The Lebanese government maintains open borders for Syrian refugees, and currently over 35,000 are registered throughout Lebanon. At the same time, people are going back and forth across the border: in the last week of July, some 11,000 Syrians entered the country, and a similar number also returned to Syria. According to UNHCR, because of the ongoing fighting Syrians are now allowed to renew their residency permits in Lebanon without having to return to Syria to do so.
[Syrian refugees Lina al-Nahar, left, and Yussra Zardi cook at a house under construction, which they live in temporarily with their families, at the Lebanese-Syrian border town of Arssal, eastern Lebanon, 29 May 2012. Image by Hussein Malla/AP Photo.]
UNHCR interviews with refugees show that many of those who come to Lebanon plan to stay for a short time, until the fighting dies down. Most refugees to date are from the Homs and Idlib provinces. While many remain in the Bekaa Valley, many others have settled in and around Tripoli, staying in hotels or with family members or renting apartments. Fewer have ventured into the Beirut area, but with thousands now coming from Damascus and Aleppo, that may change.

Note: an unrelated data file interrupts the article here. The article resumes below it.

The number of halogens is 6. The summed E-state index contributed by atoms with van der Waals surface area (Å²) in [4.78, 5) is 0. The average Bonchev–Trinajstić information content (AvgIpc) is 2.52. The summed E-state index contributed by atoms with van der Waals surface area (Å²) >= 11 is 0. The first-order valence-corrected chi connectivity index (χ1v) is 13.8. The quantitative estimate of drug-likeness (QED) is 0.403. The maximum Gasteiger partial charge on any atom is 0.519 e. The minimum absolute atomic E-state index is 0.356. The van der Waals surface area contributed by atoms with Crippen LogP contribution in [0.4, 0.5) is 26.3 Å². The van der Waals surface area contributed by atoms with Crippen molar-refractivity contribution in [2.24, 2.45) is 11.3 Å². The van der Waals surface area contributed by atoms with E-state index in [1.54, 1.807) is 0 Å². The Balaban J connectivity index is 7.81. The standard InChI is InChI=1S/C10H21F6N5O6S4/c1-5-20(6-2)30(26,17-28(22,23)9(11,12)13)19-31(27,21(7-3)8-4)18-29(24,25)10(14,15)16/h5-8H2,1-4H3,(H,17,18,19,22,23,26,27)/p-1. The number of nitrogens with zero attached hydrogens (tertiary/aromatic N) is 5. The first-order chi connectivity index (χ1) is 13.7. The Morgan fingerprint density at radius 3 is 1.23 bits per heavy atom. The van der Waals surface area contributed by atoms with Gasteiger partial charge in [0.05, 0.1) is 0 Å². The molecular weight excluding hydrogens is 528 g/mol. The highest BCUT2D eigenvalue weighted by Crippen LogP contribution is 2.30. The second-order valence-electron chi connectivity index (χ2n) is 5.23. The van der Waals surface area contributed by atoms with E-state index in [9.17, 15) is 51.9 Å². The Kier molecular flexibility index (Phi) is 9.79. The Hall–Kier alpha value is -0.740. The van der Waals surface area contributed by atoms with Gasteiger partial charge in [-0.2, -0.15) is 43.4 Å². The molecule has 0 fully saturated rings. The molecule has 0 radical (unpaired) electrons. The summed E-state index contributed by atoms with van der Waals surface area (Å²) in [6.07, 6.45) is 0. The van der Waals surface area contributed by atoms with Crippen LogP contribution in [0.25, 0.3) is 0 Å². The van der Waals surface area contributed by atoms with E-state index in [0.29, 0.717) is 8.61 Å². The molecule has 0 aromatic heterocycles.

[A Syrian woman is treated by a Lebanese nurse at a hospital in Tripoli, Lebanon, 30 May 2012. Hassna, 37, lost both legs in a mortar shell attack, which also killed her two children and her husband when they were fleeing their house on a motorcycle. Image by Hussein Malla/AP Photo.]
[A Syrian refugee woman, who fled her house in the town of Tal-Kalakh sits next to her baby at a school playground where she lives temporarily with her family and relatives, in Shadra village at the northern Lebanese-Syrian border town of Wadi Khaled, in Akkar, north Lebanon, 30 May 2012. Image by Hussein Malla/AP Photo.]
Both the Lebanese and Jordanian ministries of education make provisions for Syrian children to attend school. However, they must have Syrian school certifications, something that refugees rarely remember to bring with them. With the start of the school year less than a month away, UN officials are attempting to have this requirement waived. The Lebanese Ministry of Education is allowing children to attend school without the certifications, but in that case will not issue credit or reports of their attendance. The ministry has also provided a list of public schools no longer in use where refugees can take shelter.